An old mate of mine, Jupiter analyst “Ian Fogg”:http://weblogs.jupiterresearch.com/analysts/fogg/, quoted in “this BBC News story”:http://news.bbc.co.uk/1/hi/technology/3174644.stm pours scorn on Tiscali’s new “150Kbps for £15.99 offer”:http://www.tiscali.co.uk/products/broadband/build/3xfaster.html. He says, “it won’t deliver rich content like video, audio, fast downloads, and online gaming” but I don’t buy this argument.
It’s true you can’t get decent video at that bandwidth, but it is perfectly adequate for audio and quite possibly for online gaming as well (where it isn’t the bandwidth but the latency that is important). And as for download speed – if a file is big you have to download it in the background anyway so a few more minutes here or there doesn’t matter much. I believe that this new product delivers most of what most people want from broadband – reasonable web browsing without watching the clock or tying up the phone. I think that’s consistent with the results of the “iSociety’s ethnographic research about broadband”:http://news.bbc.co.uk/1/hi/technology/2504257.stm.
If Telewest offered a similar service I would likely downgrade to it – at least to see if I could live with it. I think the only real problem with it is the price which should be just under that psychological £15 a month mark.
Still hold to the comments that 150kbs downstream is not sufficient for audio and online gaming.
– For mono speech radio, 150kbs is fine, however not for streamed music.
– 150kbs is not sufficient for good quality mp3 music, IMO, especially for true stereo.
– For other codecs, it could be *just* about OK for music streaming, if the 150kbs speed level could be maintained and guaranteed. But, most broadband is contended, or shared capacity, and so this does not exist and actual speeds will vary, only peaking at 150kbs. Tiscali advertise speed as “up to 150kbs”.
– To build community around online games, it’s important to enable access to add-on levels, and enable players to host, or run, their own games. At 150kbs such a hosted action game can support only a few players. Even worse, it’s the upstream speed that matters for running (hosting) games and on Tiscali’s service they are typically less than the download speed, hence asymmetric (as in ADSL), and will be also shared capacity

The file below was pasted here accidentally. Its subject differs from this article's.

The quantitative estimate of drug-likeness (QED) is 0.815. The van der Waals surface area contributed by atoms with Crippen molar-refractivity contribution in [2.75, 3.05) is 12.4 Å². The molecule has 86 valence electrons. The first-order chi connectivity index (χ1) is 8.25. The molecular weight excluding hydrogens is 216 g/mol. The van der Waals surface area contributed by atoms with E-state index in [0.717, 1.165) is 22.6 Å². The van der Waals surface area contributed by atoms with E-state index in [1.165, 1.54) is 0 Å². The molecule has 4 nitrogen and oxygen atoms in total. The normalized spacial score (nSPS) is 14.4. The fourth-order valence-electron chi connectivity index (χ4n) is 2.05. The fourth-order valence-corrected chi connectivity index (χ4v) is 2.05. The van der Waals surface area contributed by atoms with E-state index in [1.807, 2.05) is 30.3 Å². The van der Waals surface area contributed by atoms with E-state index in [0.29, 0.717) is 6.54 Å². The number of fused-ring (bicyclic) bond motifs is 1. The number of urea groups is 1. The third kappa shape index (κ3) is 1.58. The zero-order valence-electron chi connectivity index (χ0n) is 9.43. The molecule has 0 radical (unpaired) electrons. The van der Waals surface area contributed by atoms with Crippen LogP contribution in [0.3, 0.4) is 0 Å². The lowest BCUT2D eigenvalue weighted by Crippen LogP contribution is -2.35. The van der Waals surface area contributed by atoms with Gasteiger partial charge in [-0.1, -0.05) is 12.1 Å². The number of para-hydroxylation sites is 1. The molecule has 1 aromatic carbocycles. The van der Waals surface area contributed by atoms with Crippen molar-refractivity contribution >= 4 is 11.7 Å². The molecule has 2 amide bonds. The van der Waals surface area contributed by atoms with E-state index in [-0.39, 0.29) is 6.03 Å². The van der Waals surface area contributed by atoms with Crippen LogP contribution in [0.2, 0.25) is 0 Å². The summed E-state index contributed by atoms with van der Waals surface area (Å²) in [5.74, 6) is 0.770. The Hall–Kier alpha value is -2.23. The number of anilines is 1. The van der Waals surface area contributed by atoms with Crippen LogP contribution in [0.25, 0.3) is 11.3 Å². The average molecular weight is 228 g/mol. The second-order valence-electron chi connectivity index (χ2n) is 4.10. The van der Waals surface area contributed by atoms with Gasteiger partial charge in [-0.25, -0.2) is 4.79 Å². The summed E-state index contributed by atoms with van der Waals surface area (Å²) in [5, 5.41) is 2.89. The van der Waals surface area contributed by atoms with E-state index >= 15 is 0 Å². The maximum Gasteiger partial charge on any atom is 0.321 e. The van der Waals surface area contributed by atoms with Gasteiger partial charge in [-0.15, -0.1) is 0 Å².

– Download speed is important for add-on levels/maps, as distribution needs to be quick within games to enable the extra maps/mods to download before a game cycles to the next level and the player has missed playing. Viral distribution through in-game download – such as in Unreal Tournament 2003 -needs fast broadband.
– Increasingly games are supporting larger numbers of people simulaneously. This creates much more network traffic than previously – Battlefield 1942 is particularly known for this.
– Recent games are recognising speed differences in broadband and are including network settings to optimize game performance to match connection type that differentiate broadband speed tiers, rather than a single catch all “broadband” option
One other note I’d make about Tiscali is on price: it isn’t as cheap as it seems for the 150 and 256kbs products. Both include one off installation fees (25 and 50ukp respectively) that the 512kbs product lacks. So on a one year cost comparison the difference narrows a great deal.
At that price it’s still good value if you care about price and mainly email and web browsing, but it is “bonzai broadband” in a similar vein to the metered broadband available in Italy and Germany, or the 128kbs in France, or data capacity limits in the Ireland, Netherlands or Norway!!! It doesn’t exactly encourage third parties to deliver rich video/audio content and applications if part of the DSL audience is on 150kbs, and subscribers that expect broadband to enable a richer online experience will be disappointed.
Comment by Ian Fogg — 9 October 2003 @ 10:36 am
Great spot. Wait til you see the report – out october 28th. Its both barrels at people who think content is good…. lets hope we hit them where it hurts!
Comment by james — 11 October 2003 @ 1:06 pm